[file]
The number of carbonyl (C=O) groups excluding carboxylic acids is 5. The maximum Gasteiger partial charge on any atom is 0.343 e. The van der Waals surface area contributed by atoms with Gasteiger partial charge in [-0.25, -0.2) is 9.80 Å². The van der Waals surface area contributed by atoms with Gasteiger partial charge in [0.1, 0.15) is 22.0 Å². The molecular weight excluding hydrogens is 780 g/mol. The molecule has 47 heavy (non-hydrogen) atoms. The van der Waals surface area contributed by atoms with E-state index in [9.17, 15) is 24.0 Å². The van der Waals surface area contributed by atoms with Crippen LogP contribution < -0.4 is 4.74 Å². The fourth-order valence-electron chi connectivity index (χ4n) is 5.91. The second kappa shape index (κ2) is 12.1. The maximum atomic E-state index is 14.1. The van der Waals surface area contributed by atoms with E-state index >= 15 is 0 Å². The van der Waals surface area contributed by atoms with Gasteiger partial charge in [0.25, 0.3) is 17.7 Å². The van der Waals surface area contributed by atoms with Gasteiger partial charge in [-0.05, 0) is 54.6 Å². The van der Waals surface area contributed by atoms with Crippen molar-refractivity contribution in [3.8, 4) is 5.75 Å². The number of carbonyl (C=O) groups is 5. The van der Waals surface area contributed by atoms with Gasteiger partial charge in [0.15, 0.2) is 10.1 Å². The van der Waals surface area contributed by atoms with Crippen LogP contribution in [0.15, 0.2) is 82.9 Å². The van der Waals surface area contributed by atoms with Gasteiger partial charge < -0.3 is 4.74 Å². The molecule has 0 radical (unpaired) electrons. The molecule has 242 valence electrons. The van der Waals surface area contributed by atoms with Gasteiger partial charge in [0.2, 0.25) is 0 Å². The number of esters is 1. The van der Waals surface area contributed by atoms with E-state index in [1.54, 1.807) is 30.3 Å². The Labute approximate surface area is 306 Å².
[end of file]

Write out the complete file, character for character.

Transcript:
The number of carbonyl (C=O) groups excluding carboxylic acids is 5. The maximum Gasteiger partial charge on any atom is 0.343 e. The van der Waals surface area contributed by atoms with Gasteiger partial charge in [-0.25, -0.2) is 9.80 Å². The van der Waals surface area contributed by atoms with Gasteiger partial charge in [0.1, 0.15) is 22.0 Å². The molecular weight excluding hydrogens is 780 g/mol. The molecule has 47 heavy (non-hydrogen) atoms. The van der Waals surface area contributed by atoms with E-state index in [9.17, 15) is 24.0 Å². The van der Waals surface area contributed by atoms with Crippen LogP contribution < -0.4 is 4.74 Å². The fourth-order valence-electron chi connectivity index (χ4n) is 5.91. The second kappa shape index (κ2) is 12.1. The maximum atomic E-state index is 14.1. The van der Waals surface area contributed by atoms with E-state index >= 15 is 0 Å². The van der Waals surface area contributed by atoms with Gasteiger partial charge in [0.25, 0.3) is 17.7 Å². The van der Waals surface area contributed by atoms with Gasteiger partial charge in [-0.05, 0) is 54.6 Å². The van der Waals surface area contributed by atoms with Crippen molar-refractivity contribution in [3.8, 4) is 5.75 Å². The number of carbonyl (C=O) groups is 5. The van der Waals surface area contributed by atoms with Gasteiger partial charge in [0.15, 0.2) is 10.1 Å². The van der Waals surface area contributed by atoms with Crippen LogP contribution in [0.15, 0.2) is 82.9 Å². The van der Waals surface area contributed by atoms with Gasteiger partial charge < -0.3 is 4.74 Å². The molecule has 0 radical (unpaired) electrons. The molecule has 242 valence electrons. The van der Waals surface area contributed by atoms with Gasteiger partial charge in [0.2, 0.25) is 0 Å². The number of esters is 1. The van der Waals surface area contributed by atoms with E-state index in [1.54, 1.807) is 30.3 Å². The Labute approximate surface area is 306 Å².